Stronger rules governing trade and investment might not be all gravy for the business community. One area where multinational corporations won't be leading the charge for reform is in the area of investment incentives. As taxpayers we shake our heads at the way companies shop from jurisdiction to jurisdiction looking for the most generous package of tax breaks, grants and other hand-outs when deciding where to locate a plant. Japanese car manufacturers are adept at squeezing every last goodie out of states, provinces and municipalities when contemplating the construction of factories in North America. New Brunswick's own Frank McKenna was renowned for his tendency to pull out the cheque book whenever he got into a conversation with business interests, even within hearing of his fellow Premiers when on Team Canada trade missions in Asia.
When governments pay companies to locate in their jurisdiction, it costs the taxpayer money and it makes poor economic sense. Quite often, these businesses fall short of achieving their true potential because they were enticed somewhere where the business fundamentals just don't add up. They ultimately pay a price in terms of competitiveness which costs the economy as a whole.
But the benefits to developed countries like Canada of a freer investment regime pale in comparison to the advantages that would flow to the developing world. An open and predictable climate for investment would bring needed capital and know-how to developing countries.
Evidence strongly supports the fact that FDI improves wages and living standards, particularly in low income nations. Foreign investment provides one of the best means for disadvantaged nations to better their economic circumstances.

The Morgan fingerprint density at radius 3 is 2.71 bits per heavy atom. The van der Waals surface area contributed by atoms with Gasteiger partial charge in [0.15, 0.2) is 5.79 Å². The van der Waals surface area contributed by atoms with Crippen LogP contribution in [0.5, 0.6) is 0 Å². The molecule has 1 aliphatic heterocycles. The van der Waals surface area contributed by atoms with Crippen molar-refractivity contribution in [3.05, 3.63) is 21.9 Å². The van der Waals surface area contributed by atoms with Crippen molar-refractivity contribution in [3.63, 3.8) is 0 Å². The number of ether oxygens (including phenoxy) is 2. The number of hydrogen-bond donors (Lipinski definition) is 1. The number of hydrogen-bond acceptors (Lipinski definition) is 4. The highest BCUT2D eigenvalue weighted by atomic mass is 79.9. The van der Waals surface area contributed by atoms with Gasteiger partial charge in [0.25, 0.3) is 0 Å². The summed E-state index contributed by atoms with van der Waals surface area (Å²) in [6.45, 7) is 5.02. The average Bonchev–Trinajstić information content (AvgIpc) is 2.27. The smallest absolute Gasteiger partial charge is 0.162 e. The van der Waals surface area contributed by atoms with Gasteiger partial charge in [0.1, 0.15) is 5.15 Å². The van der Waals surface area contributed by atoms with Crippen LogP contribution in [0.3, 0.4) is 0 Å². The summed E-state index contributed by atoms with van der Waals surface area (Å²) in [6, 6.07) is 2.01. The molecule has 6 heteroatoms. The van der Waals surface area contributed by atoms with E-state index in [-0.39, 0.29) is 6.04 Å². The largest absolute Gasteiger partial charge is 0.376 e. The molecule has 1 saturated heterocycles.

President Mahandur of Malaysia was quite wrong in blaming foreign investors like George Soros for his country's financial crisis. His real problem lay much closer to home. If investors have more certainty that local regimes would not yield to drastic measures like capital controls and expropriation during times of economic hardship, they would be much more inclined to keep their capital in place and weather the economic storm. This provides far better insurance than exchange controls and other restrictions do in averting an economic crisis.
It is exactly for these reasons that the IMF and World Bank, in the wake of the recent Asian Crisis, are encouraging countries to liberalize their investment restrictions as a condition for assistance.
Largely unnoticed in the spectacular interest surrounding the MAI is the fact that Canada has already signed onto a number of investment agreements. In addition to the NAFTA provisions governing investment contained in Chapter 11 of the Agreement, Canada has bilateral Foreign Investment Protection Agreements (FIPAs) with over twenty countries.
|Trinidad & Tobago||Ecuador||Panama|
|Czech & Slovak Republics|
The NAFTA Chapter 11 and FIPA provisions are more or less the same. All contain the following key elements:
Canada has negotiated special treatment for sensitive sectors in these agreements. We are able to implement policies in the cultural, social, health and education field that might otherwise run afoul of the commitments made in NAFTA Chapter 11.
FIPAs may provide Canadian investors protection, but their geographic coverage is far from complete. There are 135 members of the WTO, yet we only have twenty-two agreements. Simple mathematics reveals why bilateral agreements are a cumbersome and imperfect substitute for a multilateral agreement. Full coverage for all the WTO countries would require 9,045 separate treaties when one would suffice. Creates a lot of work for negotiators though.